Late last year, I saw a Facebook post announcing that the Occupy Wall Street folks were working on a cookbook. I shot them an email, asking if they needed an editor and a publisher. It turned out they were in the market for both.

A year ago, I accidentally started a publishing company, focusing on quirky, political books about food. I have yet to publish a book other than my own, but it’ll happen. In the meantime, I’ve been learning about editing and ghostwriting, and I’ve been exploring possibilities.
Although I’m undoubtedly a member of the ninety-nine percent, I never camped out or showed up at a demonstration. I own a small business—a farmers’ market concession—and from time to time I donated surplus food to my local Occupy Kitchen. I also donated an outdoor stove. You could say I’m a sympathetic outsider.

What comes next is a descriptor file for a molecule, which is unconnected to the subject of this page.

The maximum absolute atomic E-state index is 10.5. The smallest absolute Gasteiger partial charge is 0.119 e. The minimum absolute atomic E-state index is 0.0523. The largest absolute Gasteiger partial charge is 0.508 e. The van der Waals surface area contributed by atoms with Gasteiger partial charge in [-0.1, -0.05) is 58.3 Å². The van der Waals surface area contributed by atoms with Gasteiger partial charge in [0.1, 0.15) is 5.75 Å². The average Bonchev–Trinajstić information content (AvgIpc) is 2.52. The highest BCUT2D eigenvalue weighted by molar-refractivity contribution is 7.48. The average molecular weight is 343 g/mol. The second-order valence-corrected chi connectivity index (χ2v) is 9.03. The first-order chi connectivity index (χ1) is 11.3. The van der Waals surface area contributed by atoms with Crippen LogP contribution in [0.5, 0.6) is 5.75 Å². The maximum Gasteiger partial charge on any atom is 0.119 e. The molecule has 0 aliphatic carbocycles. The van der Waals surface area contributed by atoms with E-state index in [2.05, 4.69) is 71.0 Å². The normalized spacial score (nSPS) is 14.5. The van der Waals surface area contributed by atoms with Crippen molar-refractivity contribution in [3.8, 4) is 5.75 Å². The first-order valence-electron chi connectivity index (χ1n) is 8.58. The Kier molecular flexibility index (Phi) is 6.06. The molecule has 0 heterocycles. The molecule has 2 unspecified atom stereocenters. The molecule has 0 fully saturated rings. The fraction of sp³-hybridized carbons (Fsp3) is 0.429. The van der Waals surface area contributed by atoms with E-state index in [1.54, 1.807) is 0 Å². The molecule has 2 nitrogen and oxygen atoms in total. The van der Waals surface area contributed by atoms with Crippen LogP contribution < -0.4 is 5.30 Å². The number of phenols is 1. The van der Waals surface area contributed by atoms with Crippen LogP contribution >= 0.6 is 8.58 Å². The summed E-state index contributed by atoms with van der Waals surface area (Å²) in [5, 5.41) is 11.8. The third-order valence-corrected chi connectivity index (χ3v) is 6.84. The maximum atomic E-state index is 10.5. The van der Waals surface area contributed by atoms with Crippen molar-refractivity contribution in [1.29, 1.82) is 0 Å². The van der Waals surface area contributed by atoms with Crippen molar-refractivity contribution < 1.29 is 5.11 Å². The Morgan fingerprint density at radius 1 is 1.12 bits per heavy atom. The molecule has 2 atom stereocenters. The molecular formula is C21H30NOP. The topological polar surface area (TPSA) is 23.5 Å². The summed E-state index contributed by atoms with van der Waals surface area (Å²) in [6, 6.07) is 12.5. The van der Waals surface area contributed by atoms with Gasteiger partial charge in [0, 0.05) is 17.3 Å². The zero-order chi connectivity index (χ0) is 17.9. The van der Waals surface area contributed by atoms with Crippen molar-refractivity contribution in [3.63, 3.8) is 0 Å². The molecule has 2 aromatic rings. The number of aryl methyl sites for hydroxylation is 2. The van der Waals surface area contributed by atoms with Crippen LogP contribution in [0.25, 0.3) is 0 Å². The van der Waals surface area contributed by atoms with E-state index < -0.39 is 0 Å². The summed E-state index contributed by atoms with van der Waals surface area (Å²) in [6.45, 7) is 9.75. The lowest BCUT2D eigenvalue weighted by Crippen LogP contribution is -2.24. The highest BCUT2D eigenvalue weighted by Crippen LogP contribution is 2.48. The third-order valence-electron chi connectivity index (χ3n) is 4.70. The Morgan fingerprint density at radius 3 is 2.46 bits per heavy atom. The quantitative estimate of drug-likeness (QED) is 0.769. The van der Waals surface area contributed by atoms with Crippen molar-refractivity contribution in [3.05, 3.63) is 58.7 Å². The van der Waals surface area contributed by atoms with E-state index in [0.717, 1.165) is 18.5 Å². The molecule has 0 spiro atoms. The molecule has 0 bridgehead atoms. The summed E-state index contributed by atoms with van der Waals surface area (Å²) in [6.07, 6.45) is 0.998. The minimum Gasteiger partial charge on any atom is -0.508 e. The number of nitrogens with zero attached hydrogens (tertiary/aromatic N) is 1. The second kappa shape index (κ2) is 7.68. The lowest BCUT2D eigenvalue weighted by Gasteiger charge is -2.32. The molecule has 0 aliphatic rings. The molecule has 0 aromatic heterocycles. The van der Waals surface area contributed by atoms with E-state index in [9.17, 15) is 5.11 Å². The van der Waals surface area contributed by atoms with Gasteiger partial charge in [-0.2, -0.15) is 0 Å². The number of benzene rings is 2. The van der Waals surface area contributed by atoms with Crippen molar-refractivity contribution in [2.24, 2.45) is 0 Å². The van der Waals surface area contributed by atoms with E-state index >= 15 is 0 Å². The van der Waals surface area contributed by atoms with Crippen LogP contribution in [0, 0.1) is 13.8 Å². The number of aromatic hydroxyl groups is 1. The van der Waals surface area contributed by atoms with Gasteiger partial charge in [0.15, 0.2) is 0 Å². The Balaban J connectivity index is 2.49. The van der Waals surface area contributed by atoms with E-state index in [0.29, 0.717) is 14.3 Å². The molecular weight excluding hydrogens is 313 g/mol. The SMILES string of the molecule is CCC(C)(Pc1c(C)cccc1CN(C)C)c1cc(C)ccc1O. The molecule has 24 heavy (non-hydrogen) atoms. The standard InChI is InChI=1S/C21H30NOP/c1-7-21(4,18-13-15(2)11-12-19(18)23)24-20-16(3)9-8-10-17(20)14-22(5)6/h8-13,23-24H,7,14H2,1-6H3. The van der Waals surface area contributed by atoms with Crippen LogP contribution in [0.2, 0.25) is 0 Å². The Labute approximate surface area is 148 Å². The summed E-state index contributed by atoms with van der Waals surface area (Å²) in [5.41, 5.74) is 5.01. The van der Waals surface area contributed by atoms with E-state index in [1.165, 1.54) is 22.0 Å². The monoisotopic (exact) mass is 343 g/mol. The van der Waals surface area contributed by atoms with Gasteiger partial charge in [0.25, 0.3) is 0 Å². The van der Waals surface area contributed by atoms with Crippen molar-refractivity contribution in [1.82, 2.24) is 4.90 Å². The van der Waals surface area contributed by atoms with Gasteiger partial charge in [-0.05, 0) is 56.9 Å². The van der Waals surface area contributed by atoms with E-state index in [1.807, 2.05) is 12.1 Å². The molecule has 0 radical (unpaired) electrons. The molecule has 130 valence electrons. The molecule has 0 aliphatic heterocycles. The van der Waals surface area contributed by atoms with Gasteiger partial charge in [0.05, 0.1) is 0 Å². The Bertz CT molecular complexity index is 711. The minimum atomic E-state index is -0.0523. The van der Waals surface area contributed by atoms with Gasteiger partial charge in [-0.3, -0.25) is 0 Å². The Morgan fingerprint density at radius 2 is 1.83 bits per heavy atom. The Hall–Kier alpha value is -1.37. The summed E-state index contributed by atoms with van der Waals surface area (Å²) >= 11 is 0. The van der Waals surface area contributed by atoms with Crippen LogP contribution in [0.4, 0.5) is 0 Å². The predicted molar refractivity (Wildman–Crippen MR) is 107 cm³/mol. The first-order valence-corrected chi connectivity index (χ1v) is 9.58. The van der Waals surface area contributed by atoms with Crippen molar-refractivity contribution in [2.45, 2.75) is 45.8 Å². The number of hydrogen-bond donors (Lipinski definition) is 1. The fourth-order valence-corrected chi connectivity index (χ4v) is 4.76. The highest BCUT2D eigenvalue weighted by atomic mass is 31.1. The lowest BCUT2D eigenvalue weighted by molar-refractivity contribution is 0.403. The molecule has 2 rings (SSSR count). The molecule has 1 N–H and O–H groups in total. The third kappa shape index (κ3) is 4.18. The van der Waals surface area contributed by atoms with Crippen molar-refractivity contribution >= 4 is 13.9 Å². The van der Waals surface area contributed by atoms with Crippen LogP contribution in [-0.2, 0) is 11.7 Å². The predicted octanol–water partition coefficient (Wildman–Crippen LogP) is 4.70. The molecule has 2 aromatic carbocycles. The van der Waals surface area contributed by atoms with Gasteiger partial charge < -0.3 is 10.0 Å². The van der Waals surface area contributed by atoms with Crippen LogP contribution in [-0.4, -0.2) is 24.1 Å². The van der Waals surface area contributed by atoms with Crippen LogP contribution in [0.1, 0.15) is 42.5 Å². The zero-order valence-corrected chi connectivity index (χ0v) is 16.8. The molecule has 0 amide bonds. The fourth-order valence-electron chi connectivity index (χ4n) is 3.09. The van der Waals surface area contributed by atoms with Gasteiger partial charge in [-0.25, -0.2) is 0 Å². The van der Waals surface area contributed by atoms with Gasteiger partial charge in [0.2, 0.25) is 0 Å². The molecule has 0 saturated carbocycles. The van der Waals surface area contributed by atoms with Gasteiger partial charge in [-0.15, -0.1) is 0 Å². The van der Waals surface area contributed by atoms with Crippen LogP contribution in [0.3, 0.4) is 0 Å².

The Occupy Cookbook project was in its infancy when I tried to get involved. I spoke with the guy who’d spearheaded the endeavor, and he said he wanted to publish recipes by the ninety nine percent, for the ninety nine percent, focusing on making the most of inexpensive ingredients during hard times. The introduction would include essays about food politics, as well as an account of the early, heady days at the Zuccotti Park Occupy Kitchen, complete with photographs. ...
Worth reading all of it just to get to the end:
...We all deserve to be fed but, in order for this to happen, someone has to be enlisted to feed us. ...

That last bit sums up Occupy in a sentence.